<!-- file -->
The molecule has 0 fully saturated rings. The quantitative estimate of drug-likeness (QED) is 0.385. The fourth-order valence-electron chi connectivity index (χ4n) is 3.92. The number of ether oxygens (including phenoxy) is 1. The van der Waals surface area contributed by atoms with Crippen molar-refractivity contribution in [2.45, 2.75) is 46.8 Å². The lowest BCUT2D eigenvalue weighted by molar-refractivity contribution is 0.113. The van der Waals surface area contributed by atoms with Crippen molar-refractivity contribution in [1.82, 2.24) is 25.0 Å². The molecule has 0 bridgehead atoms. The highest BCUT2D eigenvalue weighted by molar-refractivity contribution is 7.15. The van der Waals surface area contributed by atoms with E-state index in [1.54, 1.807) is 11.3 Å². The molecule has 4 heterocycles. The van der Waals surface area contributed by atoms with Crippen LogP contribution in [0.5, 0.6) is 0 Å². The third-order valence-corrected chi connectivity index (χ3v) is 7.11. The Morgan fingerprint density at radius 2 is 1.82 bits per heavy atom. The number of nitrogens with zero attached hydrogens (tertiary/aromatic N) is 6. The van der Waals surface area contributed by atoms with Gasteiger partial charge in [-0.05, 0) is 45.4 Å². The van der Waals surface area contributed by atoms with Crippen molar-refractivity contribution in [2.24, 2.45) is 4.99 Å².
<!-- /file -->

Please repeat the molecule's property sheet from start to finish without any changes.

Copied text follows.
The molecule has 0 fully saturated rings. The quantitative estimate of drug-likeness (QED) is 0.385. The fourth-order valence-electron chi connectivity index (χ4n) is 3.92. The number of ether oxygens (including phenoxy) is 1. The van der Waals surface area contributed by atoms with Crippen molar-refractivity contribution in [2.45, 2.75) is 46.8 Å². The lowest BCUT2D eigenvalue weighted by molar-refractivity contribution is 0.113. The van der Waals surface area contributed by atoms with Crippen molar-refractivity contribution in [1.82, 2.24) is 25.0 Å². The molecule has 0 bridgehead atoms. The highest BCUT2D eigenvalue weighted by molar-refractivity contribution is 7.15. The van der Waals surface area contributed by atoms with E-state index in [1.54, 1.807) is 11.3 Å². The molecule has 4 heterocycles. The van der Waals surface area contributed by atoms with Crippen LogP contribution in [0.5, 0.6) is 0 Å². The third-order valence-corrected chi connectivity index (χ3v) is 7.11. The Morgan fingerprint density at radius 2 is 1.82 bits per heavy atom. The number of nitrogens with zero attached hydrogens (tertiary/aromatic N) is 6. The van der Waals surface area contributed by atoms with Gasteiger partial charge in [-0.05, 0) is 45.4 Å². The van der Waals surface area contributed by atoms with Crippen molar-refractivity contribution in [2.24, 2.45) is 4.99 Å².